Intel later this year plans to release a tablet chip code-named Clover Trail, which will be released at the time Windows 8 becomes available. Intel's only potential competitor on Windows 8 is ARM, whose processors ship in most tablets today. The touch-based Windows OS will come in three versions -- Windows RT for ARM, and Windows 8 and Windows 8 Pro for x86 chips.
A new report by CNET quotes a source close to the world's largest chipmaker, Intel as saying that Windows 8 tablets powered by its chips will ship in November. Reportedly the lineup will be heavy on hybrid form factors such as the eye catching "Yoga" design from Lenovo.
Source code from Google and Samsung suggest that the two companies are on track to produce a Nexus tablet -- a slate running a plain-vanilla version of Android. However, "it still appears that Android just doesn't have what it takes to compete with the iPad," Retrevo's Andrew Eisner said. "Amazon's Kindles had a competitive price, and that seems to have run its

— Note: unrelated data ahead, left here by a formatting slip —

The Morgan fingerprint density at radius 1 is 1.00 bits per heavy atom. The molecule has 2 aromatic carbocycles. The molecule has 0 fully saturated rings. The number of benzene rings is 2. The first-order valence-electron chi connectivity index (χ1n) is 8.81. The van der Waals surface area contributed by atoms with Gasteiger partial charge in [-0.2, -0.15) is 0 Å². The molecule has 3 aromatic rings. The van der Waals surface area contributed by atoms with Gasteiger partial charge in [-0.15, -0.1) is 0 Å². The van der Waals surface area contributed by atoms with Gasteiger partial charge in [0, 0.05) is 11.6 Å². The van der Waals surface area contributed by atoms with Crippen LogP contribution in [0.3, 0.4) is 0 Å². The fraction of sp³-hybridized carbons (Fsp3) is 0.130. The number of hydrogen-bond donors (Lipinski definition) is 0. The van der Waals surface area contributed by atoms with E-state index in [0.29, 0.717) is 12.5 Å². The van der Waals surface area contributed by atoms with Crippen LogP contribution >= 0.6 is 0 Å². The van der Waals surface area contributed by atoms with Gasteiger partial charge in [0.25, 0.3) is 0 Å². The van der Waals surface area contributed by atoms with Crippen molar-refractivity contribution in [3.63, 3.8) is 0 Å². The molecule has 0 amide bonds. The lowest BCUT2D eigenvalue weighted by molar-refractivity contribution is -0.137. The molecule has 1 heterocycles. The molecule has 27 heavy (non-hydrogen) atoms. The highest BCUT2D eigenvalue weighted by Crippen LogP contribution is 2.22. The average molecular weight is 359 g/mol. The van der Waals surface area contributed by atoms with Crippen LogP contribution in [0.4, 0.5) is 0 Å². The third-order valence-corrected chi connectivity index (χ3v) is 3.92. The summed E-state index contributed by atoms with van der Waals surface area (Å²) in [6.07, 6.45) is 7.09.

Tablet PC provider MobileDemand, in collaboration with Norfolk Southern Corporation, has been named in the 11th annual listing of the Supply & Demand Chain Executive Magazine’s “100 Great Supply Chain Projects.” Norfolk Southern, a leader in the railroad industry, is using approximately 1,200 MobileDemand xTablet T8700s to improve their in transit visibility in a 2 year deployment for 11 divisions, over the 2011 and 2012 calendar years.
Adobe Digital Marketing Summit EMEA -- Adobe today announced findings from its most recent Adobewhen the visitor is on a tablet, smartphone or personal computer (PC). The report found that tablet devices will generate more Web traffic than smartphones by early 2013 and that consumers find browsing websites on tablets nearly as engaging as on PCs.
The results indicate that tablets have become a channel very distinct from smartphones. While apps have proven a highly valuable and important component of a mobile strategy, companies would be well served to invest in optimizing mobile Web pages for the growing and affluent* tablet demographic. Key report findings include:
-- The share of website visits from tablets grew approximately 10 times faster than the rate for smartphones in the first two years after market introduction and grew more than 300 percent in the last year. This rapid growth is driven by both higher rates of tablet shipments and a disproportionately higher number of website visits per tablet than smartphones.